At BIPR, Zero to Five and Therapeutic Preschool services encourage successful, healthy cognitive and social development in children. Children who benefit from these services include those on the autistic spectrum. Recent research by a team at University of California-Davis shows that fever during pregnancy increases a child’s risk to have autism or a developmental delay.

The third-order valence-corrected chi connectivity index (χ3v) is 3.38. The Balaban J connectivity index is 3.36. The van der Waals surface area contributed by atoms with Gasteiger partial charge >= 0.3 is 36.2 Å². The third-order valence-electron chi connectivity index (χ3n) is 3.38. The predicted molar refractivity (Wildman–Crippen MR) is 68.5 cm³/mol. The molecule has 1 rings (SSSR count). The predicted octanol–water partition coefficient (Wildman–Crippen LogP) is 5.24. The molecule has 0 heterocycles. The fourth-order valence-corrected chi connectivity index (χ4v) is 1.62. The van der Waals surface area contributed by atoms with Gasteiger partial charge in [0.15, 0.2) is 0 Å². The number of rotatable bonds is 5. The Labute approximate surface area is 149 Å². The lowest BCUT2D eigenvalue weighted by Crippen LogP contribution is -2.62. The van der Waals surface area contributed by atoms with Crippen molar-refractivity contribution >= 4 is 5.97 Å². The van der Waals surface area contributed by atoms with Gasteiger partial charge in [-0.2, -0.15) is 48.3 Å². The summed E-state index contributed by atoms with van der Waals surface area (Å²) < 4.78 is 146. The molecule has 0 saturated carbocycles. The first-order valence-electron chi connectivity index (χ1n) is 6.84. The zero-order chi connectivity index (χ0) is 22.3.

In the study, mothers of 538 children with autism, 163 children with developmental delays, and 421 typically developing children took a survey about having the flu during pregnancy and treating the illness. The results of the study indicated that it was not necessarily the flu, but the fever associated with the flu, that led to developmental problems. Children whose mothers had not combated a fever during pregnancy were 2.12 times more likely to have autism and 2.5 times more likely to have a developmental delay. Irva Hertz-Picciotto, a professor of public health sciences at UC Davis, explained that it was the body’s inflammatory response to fever that leads to these results. Pro-inflammatory cytokines from the body’s immune response can cross the placenta and alter neurotransmitters and the brain in the fetus. Similar observations are linked to mothers with metabolic problems like diabetes or obesity, which involve chronic inflammation. Hertz-Picciotto commented that “more research is necessary to pinpoint the ways that inflammation could alter brain development”. However, related studies have already shown that avoiding pollution and taking prenatal vitamins early in pregnancy are two ways to reduce the risk for autism and developmental delays.
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